the sale and use of opioids. Doctors were essentially
bribed to prescribe more opioids to their patients by more than one company involved in the supply chain.
There are also allegations of pharmaceutical companies paying off software
creators whose programs helped doctors choose medications to prescribe.
It seems nothing was off-limits when it came to getting doctors to send
more patients home with opioids.
Bribery is clearly unethical and illegal—but it wasn’t the
only tactic pharmaceutical companies resorted to in their efforts to sell
opioids. They also
sponsored educational courses for doctors and funded organizations for doctors and patients alike. With
their multitude of connections, sales reps promoted opioids as a safe
and effective painkiller—which we now know was utterly untrue. Because
they were providing so much money to the field, it’s likely some
people who knew better looked the other way. Opioid-based painkillers
become dominant among the industry, and patients had no way of knowing
their doctors were prescribing dangerous drugs.
The Costs of Opioid Use
With millions of pills saturating our markets each year, it’s easy
to see how someone who was addicted to opioids could access them with
relative ease. When pharmaceuticals were implicated in rising rates of
opioid use disorders, their manufacturers blamed individual dishonesty
and weakness for the trend. However, the American Society of Addiction
Medicine estimates that
80% of heroin users were first introduced to opioids via a prescription. These drugs are extremely
habit-forming: When given in non-terminal cases,
just a single day on opioids can lead a patient down a path of long-term use. Patients were essentially
being sold an addiction, thinking it was a cure.
Because of the widespread and diverse harms caused by opioid addiction,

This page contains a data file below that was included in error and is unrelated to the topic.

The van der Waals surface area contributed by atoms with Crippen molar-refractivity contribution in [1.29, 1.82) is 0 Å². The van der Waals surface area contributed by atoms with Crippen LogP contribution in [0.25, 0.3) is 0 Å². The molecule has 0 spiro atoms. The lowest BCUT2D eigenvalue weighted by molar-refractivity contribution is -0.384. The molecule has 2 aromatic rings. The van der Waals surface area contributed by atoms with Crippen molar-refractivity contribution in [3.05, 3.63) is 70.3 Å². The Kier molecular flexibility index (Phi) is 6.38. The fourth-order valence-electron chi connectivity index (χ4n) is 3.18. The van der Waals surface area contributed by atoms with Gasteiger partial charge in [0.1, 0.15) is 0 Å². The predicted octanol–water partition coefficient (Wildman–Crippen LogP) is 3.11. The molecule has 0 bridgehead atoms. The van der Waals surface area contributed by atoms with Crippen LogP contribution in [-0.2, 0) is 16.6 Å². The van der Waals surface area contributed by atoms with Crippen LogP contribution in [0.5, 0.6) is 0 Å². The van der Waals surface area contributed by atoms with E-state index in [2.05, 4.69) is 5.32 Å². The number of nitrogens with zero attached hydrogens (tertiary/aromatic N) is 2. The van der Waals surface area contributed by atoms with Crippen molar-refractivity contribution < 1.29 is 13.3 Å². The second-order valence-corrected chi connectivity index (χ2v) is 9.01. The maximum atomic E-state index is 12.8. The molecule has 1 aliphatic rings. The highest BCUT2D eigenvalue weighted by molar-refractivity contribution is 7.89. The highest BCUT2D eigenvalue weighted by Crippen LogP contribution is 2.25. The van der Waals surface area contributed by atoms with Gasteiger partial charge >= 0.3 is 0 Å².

it’s hard to place a price on the damages. By some estimates, the
U.S. has lost
over $150 billion a year when accounting for lost productivity, public aid, and treatment for those
addicted to opioids. Then, there are the individual costs. Some users
lost their jobs, their homes, and all their belongings because of their
addiction. Families mortgaged their houses to try to afford treatment
for loved ones. And, of course, some were unable to pull their parents,
siblings, partners, or children back from the brink before they were taken
The personal costs—emotional, physical, and spiritual—may never
be recovered by many who became hooked on the painkillers they received
via prescription. But, the devastation cannot be overlooked. The companies
whose greed turned into others’ pain should be held accountable
to the highest degree possible.
See If You’re Eligible to File a Lawsuit
We have seen the heartbreak and loss caused by opioid addiction in our
communities, and now that there is something we can do about it, our team
is ready to fight for those who have been affected. Pharmaceutical companies
plundered American communities without caring about the individuals who
had their lives forever changed. Now, it is time for them to face the
Big Pharma may have billions to devote to legal battles, but we are not
afraid to take them on for their well-documented wrongdoings. Many Americans
became addicted to opioids after receiving prescriptions that never should
have been made. These people deserve a chance for restitution. At Richard Schwartz & Associates Injury Lawyer, P.A., we are ready to do all we can to help
our community members recover compensation for all they have been put
through. Call us if you think you may have a case regarding addiction
to prescription opioids.
With 7 offices across Mississippi, we’re ready to help you, no matter
where you are. Call Richard Schwartz & Associates Injury Lawyer, P.A. today at (601) 869-0696
to schedule your free consultation.